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What are the consequences of smuggling reptiles? – Public talk to be hosted by Scientific Society

What are the consequences of smuggling reptiles? – Public talk to be hosted by Scientific Society

The Namibia Scientific Society will host a public talk on reptile smuggling in Namibia – challenges, issues concerning species, what has been achieved and the way forward, on 14 September at 19:00.

The Society said that a large number of reptiles are trafficked yearly, and many are directed to the international pet markets, including the collectors who keep exotic animals in private zoos as status symbols and some special ones even make it all the way to the world reptile shows.

“Apart from the financial gains involved in such trades, there are real problems at hand, which include, the massive suffering, species extinction, introduction to invasive species, loss of biodiversity, destruction of entire ecosystems and undermining the countries efforts to protect their natural resources, as a result of the unjust and anthropocentric abuse of power by humans,” they added.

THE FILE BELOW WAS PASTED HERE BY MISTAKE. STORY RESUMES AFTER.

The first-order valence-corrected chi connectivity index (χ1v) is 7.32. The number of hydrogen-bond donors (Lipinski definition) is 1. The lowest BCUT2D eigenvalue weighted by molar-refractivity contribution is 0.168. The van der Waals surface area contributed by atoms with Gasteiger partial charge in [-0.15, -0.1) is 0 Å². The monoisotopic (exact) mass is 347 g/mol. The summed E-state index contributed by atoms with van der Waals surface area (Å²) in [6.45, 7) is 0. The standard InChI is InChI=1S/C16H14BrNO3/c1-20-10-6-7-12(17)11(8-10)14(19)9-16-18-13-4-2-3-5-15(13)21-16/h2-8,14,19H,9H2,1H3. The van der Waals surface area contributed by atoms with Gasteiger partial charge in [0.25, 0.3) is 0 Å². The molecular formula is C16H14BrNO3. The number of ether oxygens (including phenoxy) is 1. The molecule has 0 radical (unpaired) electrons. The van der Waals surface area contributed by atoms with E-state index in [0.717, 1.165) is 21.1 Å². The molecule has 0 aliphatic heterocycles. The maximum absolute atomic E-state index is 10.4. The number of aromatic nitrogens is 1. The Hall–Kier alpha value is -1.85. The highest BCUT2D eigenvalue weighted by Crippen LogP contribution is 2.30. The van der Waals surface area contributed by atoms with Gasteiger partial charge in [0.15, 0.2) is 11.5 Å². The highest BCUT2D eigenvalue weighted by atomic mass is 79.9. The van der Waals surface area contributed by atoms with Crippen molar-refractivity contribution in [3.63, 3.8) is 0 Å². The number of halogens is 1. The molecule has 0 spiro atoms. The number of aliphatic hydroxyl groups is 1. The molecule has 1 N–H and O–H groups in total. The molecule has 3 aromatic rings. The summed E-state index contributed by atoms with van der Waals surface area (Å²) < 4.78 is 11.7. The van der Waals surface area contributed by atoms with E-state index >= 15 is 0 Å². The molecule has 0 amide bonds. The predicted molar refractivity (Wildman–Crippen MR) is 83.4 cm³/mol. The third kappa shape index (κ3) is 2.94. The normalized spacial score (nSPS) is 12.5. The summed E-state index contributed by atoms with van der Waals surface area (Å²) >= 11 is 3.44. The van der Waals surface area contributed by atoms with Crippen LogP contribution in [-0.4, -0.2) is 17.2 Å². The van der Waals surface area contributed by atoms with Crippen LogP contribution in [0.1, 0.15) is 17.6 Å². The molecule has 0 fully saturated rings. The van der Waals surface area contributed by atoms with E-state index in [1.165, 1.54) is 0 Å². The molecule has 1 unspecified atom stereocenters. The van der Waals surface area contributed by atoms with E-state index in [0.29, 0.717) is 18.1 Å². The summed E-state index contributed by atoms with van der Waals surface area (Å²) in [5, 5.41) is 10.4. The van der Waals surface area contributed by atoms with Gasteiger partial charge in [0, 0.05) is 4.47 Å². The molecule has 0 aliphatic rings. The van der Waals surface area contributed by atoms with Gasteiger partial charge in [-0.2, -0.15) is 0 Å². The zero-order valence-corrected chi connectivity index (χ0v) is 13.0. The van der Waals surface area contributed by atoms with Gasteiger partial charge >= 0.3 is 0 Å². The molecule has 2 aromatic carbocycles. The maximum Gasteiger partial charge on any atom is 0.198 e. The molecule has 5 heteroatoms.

The talk will focus on issues, challenges and achievements and actions in the Namibian context.

Senior conservation scientist with the Ministry of Environment, forestry and Tourism, conduction research in the north east of Namibia, Kandali Iiyambo will be part of the public talk.

She has a particular passion and a broad knowledge of reptile diversity in and around Namibia and has extensive knowledge and experience as a researcher and her interests extents from conservation biology indigenous knowledge systems, innovations and practices.

A limited number of participants are expected and prior booking must be done for those who physically want to attend in person, otherwise, online participation via zoom.


About The Author

Mandisa Rasmeni

Mandisa Rasmeni has worked as reporter at the Economist for the past five years, first on the entertainment beat but now focussing more on community, social and health reporting. She is a born writer and she believes education is the greatest equalizer. She received her degree in Journalism at the Namibia University of Science and Technology (NUST) in June 2021. . She is the epitome of perseverance, having started as the newspaper's receptionist in 2013.